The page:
The co-director of Cedars-Sinai Medical Center’s emergency room said Thursday that the hospital has seen a large drop in ER patients during the coronavirus pandemic compared with the same period last year, and he urged people not to be afraid to seek medical care if they need it.
Dr. Sam Torbati said he sees patients every day who have delayed coming into the ER because they are worried they might be exposed to COVID-19.
“They tell me about something that’s been brewing,” Torbati said. “They say, `I was afraid (to seek medical help).”’
Emergency room doctors’ ability to help patients is “reduced” and the outcome for patients can be worse if they wait a long time to seek emergency medical care, he said.
“We’re available. We have a lot of capacity. We don’t want them to have fear,” Torbati said, noting that patients who are suspected of having symptoms consistent with coronavirus are taken to special pods in closed rooms.
Thirty percent fewer patients were treated in the hospital’s emergency room between March 1 and April 15 than the same period last year, according to the emergency room physician. Some of the reduction is expected — and welcomed — because of a lower number of cases of major trauma, including car accidents, shootings and stabbings, but there have also been drops in other categories, as well, he said.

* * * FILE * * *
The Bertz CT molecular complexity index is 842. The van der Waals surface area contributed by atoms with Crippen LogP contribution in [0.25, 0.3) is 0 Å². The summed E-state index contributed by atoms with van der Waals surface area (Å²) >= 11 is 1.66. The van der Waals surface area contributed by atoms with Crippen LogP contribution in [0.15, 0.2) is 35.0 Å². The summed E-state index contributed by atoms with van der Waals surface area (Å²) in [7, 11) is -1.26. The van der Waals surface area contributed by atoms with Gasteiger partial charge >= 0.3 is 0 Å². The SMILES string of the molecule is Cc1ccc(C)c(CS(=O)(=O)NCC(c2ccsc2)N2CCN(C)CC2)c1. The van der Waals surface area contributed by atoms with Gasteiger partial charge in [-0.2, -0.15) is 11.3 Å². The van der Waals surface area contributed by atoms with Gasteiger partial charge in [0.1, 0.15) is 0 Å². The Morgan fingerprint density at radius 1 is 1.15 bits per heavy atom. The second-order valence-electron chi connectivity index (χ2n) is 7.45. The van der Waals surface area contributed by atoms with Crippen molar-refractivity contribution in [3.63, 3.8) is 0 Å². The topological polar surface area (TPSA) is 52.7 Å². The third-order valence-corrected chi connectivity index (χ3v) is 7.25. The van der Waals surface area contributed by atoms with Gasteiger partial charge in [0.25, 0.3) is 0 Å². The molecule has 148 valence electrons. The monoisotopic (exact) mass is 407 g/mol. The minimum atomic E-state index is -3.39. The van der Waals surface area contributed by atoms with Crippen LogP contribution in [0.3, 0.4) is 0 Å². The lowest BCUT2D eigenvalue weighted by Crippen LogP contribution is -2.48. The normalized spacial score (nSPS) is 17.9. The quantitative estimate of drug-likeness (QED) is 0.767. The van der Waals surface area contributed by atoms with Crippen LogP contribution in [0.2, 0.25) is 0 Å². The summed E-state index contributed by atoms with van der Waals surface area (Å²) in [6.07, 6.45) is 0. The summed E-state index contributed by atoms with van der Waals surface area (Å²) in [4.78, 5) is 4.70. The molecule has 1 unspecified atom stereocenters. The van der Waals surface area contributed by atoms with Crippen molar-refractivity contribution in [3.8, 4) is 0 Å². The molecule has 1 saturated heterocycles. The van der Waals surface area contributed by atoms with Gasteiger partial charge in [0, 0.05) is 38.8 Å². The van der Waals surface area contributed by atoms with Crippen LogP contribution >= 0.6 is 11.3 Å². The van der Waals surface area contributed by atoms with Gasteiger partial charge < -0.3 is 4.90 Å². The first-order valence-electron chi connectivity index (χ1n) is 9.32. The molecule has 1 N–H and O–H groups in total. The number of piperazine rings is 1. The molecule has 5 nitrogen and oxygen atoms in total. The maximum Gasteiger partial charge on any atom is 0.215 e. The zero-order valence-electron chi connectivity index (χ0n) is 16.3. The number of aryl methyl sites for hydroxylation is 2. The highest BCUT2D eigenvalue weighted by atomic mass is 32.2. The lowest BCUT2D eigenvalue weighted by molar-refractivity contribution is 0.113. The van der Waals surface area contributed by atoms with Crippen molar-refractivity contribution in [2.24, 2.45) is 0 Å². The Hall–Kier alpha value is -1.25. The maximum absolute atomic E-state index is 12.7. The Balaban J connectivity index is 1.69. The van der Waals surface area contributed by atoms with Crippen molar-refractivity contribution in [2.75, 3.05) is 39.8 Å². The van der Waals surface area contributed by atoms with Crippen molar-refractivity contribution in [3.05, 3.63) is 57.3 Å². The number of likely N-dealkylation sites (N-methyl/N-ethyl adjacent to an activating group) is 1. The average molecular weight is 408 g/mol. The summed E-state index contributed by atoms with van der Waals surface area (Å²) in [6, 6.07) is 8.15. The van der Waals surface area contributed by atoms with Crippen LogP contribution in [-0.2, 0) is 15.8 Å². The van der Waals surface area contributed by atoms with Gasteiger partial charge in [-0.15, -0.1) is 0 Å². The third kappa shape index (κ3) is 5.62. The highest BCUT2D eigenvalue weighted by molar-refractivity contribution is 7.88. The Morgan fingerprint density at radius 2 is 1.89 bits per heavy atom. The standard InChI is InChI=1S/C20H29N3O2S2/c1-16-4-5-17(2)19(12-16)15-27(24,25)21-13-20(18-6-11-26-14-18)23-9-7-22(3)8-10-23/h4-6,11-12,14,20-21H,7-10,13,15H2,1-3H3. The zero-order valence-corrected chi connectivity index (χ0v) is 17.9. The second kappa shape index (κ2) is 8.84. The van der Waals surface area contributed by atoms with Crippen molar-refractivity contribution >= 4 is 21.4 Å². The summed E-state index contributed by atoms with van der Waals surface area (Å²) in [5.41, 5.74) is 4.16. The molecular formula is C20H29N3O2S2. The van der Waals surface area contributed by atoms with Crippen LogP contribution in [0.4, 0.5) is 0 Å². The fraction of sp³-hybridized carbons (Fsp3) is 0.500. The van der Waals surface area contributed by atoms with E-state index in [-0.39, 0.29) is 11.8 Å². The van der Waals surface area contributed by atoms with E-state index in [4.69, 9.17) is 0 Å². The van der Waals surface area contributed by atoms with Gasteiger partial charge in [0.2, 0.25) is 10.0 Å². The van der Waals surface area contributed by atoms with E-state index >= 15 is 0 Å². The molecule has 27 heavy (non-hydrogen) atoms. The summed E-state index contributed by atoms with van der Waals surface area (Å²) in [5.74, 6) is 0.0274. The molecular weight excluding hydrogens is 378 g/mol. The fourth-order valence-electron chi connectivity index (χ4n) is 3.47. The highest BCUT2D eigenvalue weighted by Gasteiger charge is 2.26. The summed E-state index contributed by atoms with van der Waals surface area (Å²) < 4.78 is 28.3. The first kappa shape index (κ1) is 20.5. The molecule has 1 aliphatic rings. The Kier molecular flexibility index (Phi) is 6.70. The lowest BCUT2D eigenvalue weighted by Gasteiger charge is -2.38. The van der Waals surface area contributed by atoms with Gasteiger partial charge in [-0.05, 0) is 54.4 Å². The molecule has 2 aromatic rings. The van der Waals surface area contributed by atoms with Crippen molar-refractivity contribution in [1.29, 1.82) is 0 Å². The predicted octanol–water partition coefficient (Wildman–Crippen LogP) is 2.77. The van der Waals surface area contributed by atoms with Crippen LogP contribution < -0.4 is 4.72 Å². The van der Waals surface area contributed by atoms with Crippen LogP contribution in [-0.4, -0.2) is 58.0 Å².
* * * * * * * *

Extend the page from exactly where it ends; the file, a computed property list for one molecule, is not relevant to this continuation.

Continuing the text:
Torbati said he is fearful that there could be a spike in deaths in which the root cause is not coronavirus, noting doctors are concerned that people who are having serious health issues — including those leading to heart attacks and strokes — may be opting against immediately seeking emergency medical treatment.
“Hospitals like Cedars-Sinai have processes in place to ensure people’s safety,” said Torbati, who is the co-director of the hospital’s Ruth and Harry Roman Emergency Department. “The fear of picking up COVID-19 in a hospital, I understand it … (but) emergencies are things where time makes a difference.”
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